When Procrastination Strikes
This week, I battle the forces of procrastination, and, if truth is being told, mostly lose. It’s all part of the eternal struggle. I just wish that it got easier somehow.
When Procrastination Strikes
I’m pleased to announce that I’ve finally finished the final hours required to achieve a Ph.D. in procrastination.
It’s a common achievement of writers, you can see the tell-tale signs of a writer in pursuit of procrastination by the number of times they call you “out of the blue” when a deadline is impending. Other signs a writer is avoiding work include a sudden upsurge in completed household chores, including mowed lawns and trimmed hedges. Right now, I’m thinking longingly of the mountain of unwashed dishes and the pile of laundry in need of washing. It’s tempting to stop writing this and go work on them.
I’ve also found useful distractions in the form of the Internet and television, as well as sudden interests in checking the fridge for something that I know isn’t there.
I realize it is strange that one would actually complete such a degree. After all, someone who fully embraces the tricks of the procrastination would probably never complete anything.
I figure that anyone that learns the intricacies of avoidance and learns the discipline to overcome them, deserves the advanced degree. Because, it is in conquering the combined power of distractions large and small that we get to call ourselves writers.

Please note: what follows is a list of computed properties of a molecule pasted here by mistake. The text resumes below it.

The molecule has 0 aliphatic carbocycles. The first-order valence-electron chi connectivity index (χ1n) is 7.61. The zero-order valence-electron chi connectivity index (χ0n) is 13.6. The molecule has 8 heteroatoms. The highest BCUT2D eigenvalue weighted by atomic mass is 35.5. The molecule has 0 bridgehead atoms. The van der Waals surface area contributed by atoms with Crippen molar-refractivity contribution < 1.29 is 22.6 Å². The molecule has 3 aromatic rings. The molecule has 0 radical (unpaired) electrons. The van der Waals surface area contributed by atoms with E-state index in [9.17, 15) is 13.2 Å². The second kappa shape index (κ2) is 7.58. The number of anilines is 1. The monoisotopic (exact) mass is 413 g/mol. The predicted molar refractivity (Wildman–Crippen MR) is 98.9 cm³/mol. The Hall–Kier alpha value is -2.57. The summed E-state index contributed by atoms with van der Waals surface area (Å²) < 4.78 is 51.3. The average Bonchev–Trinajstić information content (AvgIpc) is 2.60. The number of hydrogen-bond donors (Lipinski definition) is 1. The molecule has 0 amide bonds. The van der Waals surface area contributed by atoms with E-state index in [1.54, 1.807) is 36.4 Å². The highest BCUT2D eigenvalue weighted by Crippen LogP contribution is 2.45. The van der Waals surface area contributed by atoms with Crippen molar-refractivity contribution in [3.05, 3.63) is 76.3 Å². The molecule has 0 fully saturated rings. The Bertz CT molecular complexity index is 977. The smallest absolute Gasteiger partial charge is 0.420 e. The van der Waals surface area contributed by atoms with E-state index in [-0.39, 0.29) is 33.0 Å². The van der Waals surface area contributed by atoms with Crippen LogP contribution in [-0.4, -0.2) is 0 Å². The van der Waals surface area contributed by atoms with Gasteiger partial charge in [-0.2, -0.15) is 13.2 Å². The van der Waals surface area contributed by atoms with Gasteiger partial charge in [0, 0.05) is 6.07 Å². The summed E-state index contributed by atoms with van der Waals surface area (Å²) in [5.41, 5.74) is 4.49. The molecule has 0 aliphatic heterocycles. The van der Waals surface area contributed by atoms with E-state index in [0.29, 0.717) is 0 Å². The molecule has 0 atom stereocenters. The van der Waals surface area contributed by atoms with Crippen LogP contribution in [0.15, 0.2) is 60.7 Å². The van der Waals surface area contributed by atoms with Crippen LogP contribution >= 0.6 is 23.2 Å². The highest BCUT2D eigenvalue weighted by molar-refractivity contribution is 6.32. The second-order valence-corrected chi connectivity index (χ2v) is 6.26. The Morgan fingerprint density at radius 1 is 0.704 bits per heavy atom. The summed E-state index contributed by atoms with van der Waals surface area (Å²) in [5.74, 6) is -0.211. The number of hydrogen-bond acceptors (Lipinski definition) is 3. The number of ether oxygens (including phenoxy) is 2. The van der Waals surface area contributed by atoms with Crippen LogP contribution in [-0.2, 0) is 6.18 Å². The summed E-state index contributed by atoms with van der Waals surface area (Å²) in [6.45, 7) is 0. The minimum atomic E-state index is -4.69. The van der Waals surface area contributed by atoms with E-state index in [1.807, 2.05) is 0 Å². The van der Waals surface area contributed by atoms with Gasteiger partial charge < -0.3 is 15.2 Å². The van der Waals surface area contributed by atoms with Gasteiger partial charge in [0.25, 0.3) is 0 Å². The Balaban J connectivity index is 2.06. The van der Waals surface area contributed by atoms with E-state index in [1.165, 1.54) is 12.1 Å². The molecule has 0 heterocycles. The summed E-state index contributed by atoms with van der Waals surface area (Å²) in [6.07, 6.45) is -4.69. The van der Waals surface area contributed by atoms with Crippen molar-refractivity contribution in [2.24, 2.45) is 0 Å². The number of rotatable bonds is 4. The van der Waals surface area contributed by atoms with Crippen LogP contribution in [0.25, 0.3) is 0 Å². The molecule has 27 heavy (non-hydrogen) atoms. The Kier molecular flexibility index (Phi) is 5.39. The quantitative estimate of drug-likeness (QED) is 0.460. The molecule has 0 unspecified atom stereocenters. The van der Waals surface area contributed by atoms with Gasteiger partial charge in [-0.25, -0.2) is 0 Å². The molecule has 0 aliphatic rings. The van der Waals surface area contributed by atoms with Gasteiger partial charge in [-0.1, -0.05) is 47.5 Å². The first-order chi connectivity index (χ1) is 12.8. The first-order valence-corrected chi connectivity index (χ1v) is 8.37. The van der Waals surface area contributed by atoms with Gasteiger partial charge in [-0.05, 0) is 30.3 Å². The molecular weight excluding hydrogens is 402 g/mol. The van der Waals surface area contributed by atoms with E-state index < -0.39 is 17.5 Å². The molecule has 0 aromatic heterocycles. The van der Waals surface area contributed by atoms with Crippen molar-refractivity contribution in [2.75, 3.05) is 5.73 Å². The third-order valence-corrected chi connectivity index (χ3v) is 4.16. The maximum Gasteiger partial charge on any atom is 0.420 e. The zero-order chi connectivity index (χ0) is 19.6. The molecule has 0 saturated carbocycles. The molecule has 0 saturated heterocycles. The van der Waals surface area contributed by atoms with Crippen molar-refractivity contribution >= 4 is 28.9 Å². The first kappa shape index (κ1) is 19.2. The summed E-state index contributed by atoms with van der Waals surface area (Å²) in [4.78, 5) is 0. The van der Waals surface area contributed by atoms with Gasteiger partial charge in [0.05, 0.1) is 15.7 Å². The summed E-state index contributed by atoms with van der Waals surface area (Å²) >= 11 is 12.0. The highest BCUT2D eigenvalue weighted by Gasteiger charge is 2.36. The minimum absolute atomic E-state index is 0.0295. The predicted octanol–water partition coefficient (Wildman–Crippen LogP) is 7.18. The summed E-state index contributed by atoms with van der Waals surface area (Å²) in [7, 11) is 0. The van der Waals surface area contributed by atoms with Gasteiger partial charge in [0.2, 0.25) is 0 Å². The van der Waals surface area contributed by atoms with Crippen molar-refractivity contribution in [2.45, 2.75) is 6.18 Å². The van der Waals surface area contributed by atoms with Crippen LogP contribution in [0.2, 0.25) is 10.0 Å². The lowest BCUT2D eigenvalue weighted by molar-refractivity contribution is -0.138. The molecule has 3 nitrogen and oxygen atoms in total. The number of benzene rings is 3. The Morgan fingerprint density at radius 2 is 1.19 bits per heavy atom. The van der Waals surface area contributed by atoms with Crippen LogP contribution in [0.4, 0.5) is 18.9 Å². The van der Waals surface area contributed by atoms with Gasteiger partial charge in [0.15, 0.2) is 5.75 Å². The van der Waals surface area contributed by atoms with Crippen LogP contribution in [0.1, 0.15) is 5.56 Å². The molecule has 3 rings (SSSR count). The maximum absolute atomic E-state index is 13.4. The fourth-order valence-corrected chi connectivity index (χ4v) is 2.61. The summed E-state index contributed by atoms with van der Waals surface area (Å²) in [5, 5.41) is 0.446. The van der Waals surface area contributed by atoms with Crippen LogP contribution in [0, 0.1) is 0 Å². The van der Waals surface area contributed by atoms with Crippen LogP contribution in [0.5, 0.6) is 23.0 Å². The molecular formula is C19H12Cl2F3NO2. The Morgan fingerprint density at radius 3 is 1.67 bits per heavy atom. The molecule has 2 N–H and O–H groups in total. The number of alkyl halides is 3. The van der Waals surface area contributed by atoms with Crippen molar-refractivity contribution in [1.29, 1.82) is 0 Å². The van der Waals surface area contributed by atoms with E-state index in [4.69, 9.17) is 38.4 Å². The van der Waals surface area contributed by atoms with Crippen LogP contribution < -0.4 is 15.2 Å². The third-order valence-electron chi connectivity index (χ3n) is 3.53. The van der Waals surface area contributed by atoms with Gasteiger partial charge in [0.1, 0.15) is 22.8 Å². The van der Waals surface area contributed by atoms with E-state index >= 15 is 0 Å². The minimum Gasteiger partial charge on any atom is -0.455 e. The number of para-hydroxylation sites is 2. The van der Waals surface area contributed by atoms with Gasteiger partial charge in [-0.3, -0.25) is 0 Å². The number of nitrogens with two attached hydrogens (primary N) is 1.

I’m also fairly certain that all of this is a lie. I’m merely fooling myself into thinking I’ve achieved mastery over the forces trying to keep me from sitting my posterior in a chair and making words appear on a virtual sheet of paper. I think the entire Procrasti Nation invented this Ph.D nonsense to make me think I’d done something worth celebrating.
They never give up. And they seem to get much stronger when I’ve made some progress against them. I start writing early every morning, and then a few days later, they convince me that an extra hour of sleep is a much better plan. They tell me that I’ve earned a break. They lie. And, it’s so much more pleasant to believe the lie and to get a bit of rest.
That is, until it’s the day of a deadline and all you can think to write about how much you’d rather be doing anything but writing something interesting to meet your deadline. Then they tell you how you’ve got “plenty of time,” so you might as well take a nap, and, hey, look, your favorite show is on, and you’ve not seen it in ages, and look, the weather is beautiful, and there’s a puppy and an ice cream man, and a guy with a jet back comes and offers you a ride, and so on and further.
These distraction elementals like to also tell you that you’ve got writer’s block and that the story you’ve spent all week working on is complete crap. Then, they tell you to throw it out and start all over again, and the only idea they leave you with is to write about them. Better than nothing, I say.
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